AIG Trustees Asked to Testify to Congress on Stake (Update2)

By Hugh Son
Bloomberg News
April 28, 2009


April 27 (Bloomberg) -- American International Group Inc.'s three trustees, appointed to oversee the government's stake in the insurer, may testify before Congress next week about whether they've been adequately protecting the U.S. investment.

Jill Considine, Chester Feldberg and Douglas Foshee were asked to appear on May 6 at a hearing along with Chief Executive Officer Edward Liddy, according to letters today from Representative Edolphus Towns, chairman of the House Committee on Oversight and Government Reform.

The Congressional hearing is the first scheduled public appearance for the panel, which is under pressure from lawmakers to show they are helping to turn around the New York-based insurer. AIG has received four bailouts, valued at $182.5 billion, since agreeing in September to turn over a majority stake to the government. The three, appointed in January, were asked by Towns to explain their efforts monitoring the firm.

"I want to know what they've been up to," said Richard Ferlauto, a director of corporate governance at the American Federation of State, County and Municipal Employees. "The frustration is that this is the 80 percent owner who represents taxpayer interests, and yet there's very little awareness" about who they are, he said.

'Prepared to Talk'

The three individuals wield the 77.9 percent stake of AIG held in a trust, AIG said in a filing last month. They control votes on asset sales, mergers and the selection of board members and top executives. AIG's annual meeting, at which shareholders vote on board members, has been postponed, the insurer said last week. The session was previously scheduled for May 13.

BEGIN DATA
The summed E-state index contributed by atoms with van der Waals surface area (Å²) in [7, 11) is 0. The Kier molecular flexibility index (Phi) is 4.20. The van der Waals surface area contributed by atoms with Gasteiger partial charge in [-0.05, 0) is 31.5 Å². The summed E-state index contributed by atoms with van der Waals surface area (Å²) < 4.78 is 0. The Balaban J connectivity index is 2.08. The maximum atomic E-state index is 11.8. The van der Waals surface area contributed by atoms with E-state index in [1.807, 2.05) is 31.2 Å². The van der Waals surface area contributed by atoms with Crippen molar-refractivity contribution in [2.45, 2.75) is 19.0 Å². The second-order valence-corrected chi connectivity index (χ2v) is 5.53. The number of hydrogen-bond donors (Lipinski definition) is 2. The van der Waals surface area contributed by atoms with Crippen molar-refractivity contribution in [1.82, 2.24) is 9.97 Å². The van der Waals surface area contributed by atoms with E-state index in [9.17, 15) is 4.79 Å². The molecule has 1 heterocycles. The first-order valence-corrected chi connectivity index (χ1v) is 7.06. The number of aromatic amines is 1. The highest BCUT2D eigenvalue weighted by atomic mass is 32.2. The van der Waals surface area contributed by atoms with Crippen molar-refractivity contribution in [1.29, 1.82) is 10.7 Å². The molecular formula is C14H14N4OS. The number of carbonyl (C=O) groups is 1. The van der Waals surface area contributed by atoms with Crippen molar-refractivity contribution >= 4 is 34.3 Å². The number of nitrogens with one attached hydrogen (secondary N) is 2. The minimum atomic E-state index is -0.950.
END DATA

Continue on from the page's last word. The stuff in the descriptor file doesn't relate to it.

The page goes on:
Ferlauto's union asked the trustees last month to block re- election of an AIG board member on the compensation committee. The union, whose members own AIG shares, said the insurer unnecessarily gave retention pay to employees of the Financial Products unit that helped cause the company's near collapse.

Peter Bakstansky, a spokesman for the trustees, said he expects Considine and Feldberg will testify at the hearing, and that Foshee, CEO of natural gas producer El Paso Corp., has an annual meeting scheduled for that day.

Considine and Feldberg are "prepared to talk about" what they've been doing since their appointment, Bakstansky said. Towns, a New York Democrat, sent Liddy a letter last week requesting he testify on May 6.

Considine is a former chairman of the Depository Trust & Clearing Corp. and served a six-year term on the Federal Reserve Bank of New York's board, where she was chairman of the audit and operational risk committee. She was the New York State superintendent of banks from 1985 to 1991.

'Binding Obligation'

Feldberg, former chairman of Barclays Americas, was an executive vice president in charge of the New York Fed's Bank Supervision Group for nine years through 2000.

Foshee was chief operating officer at oilfield services provider Halliburton Co. before joining El Paso in 2003.

The trustees "have a legally binding obligation to exercise all their rights as majority owner of AIG in the best interest of the U.S. taxpayer," said William Dudley, president of the Federal Reserve Bank of New York, in a March 24 congressional hearing. They each earn $100,000 a year, the New York Fed said in January.

"These are very capable public servants," Treasury Secretary Timothy Geithner said at the hearing.

AIG's rescue includes an investment of as much as $70 billion in preferred stock and warrants, $52.5 billion to buy assets owned or backed by the insurer, and a $60 billion credit line. AIG had tapped about $44 billion on that line as of April 22.

Copyright © 2009 FBIC (www.badfaithinsurance.org)


Click here to return to FBIC homepage